FAQ's

Q

How old are your telescopes

A

We have two historic telescopes. One, which dates back to 1843, is the oldest professional telescope in the United States. We refer to this telescope as the “Merz and Mahler” telescope – after the guys who made it in Munich, Germany. This is an 11 inch refracting telescope which we use during most programs.

Our other historic telescope was made in 1904 in Cambridgeport, Massachusetts by Alvan Clark and Sons. This is a 16 inch refracting telescope which resides in our larger building.

Q

How much does the telescope weigh?

A

The 1843 telescope, mount, and other accessories weigh over 2,000 pounds.  Just the tube of the 1904 telescope weighs over 1,000 pounds.  Add in the mount, finder scopes, and cast iron base to it and the big scope is several tons of metal.

Q

Can anyone come see through the telescopes? Are you open to the public?

A

Yes, most definitely! Our telescopes are used almost every clear night. School and scout groups are scheduled on Monday, Tuesday, and Wednesday nights. The public nights are Thursdays and Fridays. Special events and private parties are on Saturdays. And on Sunday afternoons we have history tours on the second and fourth week of the month and miscellaneous classes and viewings Sunday night. And if you have some free time during the day, you’re welcome to come see us.  We always recommend calling ahead to make reservations at 513-321-5186.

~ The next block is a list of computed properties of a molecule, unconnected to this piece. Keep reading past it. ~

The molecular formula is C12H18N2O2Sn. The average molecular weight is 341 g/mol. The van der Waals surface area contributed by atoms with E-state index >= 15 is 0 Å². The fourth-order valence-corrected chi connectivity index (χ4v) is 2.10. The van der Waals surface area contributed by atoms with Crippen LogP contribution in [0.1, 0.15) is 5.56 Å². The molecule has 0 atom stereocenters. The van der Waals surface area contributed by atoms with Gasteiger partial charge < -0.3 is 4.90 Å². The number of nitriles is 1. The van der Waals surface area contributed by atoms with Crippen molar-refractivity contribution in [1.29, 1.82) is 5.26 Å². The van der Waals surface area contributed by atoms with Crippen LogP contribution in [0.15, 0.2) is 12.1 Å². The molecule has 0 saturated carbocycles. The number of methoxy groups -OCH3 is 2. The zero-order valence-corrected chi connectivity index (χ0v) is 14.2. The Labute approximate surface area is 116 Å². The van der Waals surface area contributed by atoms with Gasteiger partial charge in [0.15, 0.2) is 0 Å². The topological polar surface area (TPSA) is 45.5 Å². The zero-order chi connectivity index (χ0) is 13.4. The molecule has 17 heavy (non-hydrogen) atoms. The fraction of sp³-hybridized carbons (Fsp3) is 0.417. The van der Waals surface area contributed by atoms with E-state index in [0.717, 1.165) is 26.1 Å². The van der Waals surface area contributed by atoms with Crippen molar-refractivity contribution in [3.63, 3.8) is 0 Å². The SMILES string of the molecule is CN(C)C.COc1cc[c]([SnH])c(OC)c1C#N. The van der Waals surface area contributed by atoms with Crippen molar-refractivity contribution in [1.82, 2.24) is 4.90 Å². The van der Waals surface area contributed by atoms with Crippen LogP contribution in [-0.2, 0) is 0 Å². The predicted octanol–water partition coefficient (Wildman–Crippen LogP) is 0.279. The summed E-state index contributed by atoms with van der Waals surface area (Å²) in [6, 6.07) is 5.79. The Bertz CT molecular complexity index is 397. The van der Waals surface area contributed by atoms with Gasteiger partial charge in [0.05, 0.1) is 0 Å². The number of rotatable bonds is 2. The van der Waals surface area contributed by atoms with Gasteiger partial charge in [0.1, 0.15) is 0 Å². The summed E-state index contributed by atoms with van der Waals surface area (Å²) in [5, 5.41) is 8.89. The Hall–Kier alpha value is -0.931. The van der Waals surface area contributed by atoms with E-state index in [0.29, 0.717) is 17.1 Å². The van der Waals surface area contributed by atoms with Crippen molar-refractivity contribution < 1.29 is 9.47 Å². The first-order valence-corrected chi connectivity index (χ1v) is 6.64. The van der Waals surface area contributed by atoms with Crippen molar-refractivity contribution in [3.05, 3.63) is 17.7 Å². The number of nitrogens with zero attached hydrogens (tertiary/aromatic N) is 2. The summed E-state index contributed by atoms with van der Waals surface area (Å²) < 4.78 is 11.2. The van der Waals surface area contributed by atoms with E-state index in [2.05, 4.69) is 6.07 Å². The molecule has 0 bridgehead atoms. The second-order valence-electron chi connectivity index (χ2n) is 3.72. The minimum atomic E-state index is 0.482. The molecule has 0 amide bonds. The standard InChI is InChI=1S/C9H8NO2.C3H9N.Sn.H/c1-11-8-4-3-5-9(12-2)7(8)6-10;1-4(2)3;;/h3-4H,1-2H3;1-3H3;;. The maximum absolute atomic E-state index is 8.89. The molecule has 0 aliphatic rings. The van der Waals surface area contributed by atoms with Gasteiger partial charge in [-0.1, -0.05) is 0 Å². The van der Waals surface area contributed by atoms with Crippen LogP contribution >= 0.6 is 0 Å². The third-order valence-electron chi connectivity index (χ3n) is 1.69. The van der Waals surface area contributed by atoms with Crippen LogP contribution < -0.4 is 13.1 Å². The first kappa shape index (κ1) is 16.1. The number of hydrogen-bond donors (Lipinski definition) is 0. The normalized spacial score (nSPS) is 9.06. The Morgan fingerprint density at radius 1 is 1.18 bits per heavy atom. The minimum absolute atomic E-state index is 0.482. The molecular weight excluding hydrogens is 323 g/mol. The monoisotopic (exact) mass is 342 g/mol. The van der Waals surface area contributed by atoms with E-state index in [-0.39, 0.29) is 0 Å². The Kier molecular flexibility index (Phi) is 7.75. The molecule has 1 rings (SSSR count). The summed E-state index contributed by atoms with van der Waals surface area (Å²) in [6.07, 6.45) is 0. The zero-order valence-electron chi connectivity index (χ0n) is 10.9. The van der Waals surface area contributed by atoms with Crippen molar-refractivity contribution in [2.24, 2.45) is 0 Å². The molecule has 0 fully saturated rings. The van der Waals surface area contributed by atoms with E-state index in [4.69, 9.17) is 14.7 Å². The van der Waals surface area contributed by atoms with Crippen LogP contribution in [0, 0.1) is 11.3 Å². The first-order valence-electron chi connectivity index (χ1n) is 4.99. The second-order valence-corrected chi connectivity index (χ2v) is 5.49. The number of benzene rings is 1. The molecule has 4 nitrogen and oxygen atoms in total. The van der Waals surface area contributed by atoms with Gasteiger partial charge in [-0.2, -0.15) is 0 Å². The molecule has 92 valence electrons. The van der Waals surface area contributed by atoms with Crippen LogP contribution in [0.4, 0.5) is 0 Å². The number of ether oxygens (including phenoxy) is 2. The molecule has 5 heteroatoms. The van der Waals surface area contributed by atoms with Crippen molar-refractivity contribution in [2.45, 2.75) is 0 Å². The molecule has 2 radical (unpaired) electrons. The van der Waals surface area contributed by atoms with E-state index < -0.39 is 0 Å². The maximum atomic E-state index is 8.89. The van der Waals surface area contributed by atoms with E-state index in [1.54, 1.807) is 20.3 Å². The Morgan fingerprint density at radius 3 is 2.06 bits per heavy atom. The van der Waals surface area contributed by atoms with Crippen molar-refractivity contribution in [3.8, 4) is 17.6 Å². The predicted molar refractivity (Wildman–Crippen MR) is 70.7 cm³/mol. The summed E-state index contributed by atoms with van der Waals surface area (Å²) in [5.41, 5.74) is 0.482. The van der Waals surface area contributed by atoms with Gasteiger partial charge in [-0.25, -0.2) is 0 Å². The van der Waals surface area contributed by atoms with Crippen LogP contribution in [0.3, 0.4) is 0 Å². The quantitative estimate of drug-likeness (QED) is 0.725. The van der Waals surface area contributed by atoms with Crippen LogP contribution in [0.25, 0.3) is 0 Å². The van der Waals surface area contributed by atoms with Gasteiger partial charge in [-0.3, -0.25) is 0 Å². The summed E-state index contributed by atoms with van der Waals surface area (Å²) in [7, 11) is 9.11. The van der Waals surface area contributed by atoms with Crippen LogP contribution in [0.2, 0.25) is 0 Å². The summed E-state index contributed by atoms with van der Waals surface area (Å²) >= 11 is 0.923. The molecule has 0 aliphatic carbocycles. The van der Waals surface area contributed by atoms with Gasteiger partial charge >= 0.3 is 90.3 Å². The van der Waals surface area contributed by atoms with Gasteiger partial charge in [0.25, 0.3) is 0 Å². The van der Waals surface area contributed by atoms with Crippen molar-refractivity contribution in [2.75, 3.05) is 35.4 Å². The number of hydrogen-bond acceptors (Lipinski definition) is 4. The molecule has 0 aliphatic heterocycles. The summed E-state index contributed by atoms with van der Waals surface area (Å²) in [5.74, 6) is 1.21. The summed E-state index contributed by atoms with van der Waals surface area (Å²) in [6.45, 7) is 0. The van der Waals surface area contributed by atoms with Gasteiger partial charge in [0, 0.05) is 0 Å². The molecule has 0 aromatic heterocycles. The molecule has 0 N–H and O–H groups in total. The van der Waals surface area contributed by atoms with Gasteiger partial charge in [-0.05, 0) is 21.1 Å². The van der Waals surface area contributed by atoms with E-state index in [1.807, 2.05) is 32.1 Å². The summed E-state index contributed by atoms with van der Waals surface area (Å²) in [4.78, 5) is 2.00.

Q

I have a telescope that I don’t know how to use. Can you help?

A

Of course! We have classes on getting the most out of your scope or you can just call us for advice. We can show you all the functions and line up your optics. We want you to get out and use your scope and not let it collect dust. Call us at 513-321-5186 to schedule a telescope consult.

Q

If it’s clear at night, what do you normally observe?

A

If available we mostly look at the Moon and planets. The craters of the Moon, bands on Jupiter, and rings of Saturn are the highlights. Depending on the season we may look at double stars with contrasting colors, star clusters like M13 and M35, the Orion Nebula, or even a galaxy.

Q

What is the coolest thing to see through the telescopes?

A

Although Mars is the most popular object to view, the rings of Saturn are probably the most amazing to behold. Your view seems unreal and many visitors ask, “Did you put a sticker on the end of the telescope?” because it is so perfect.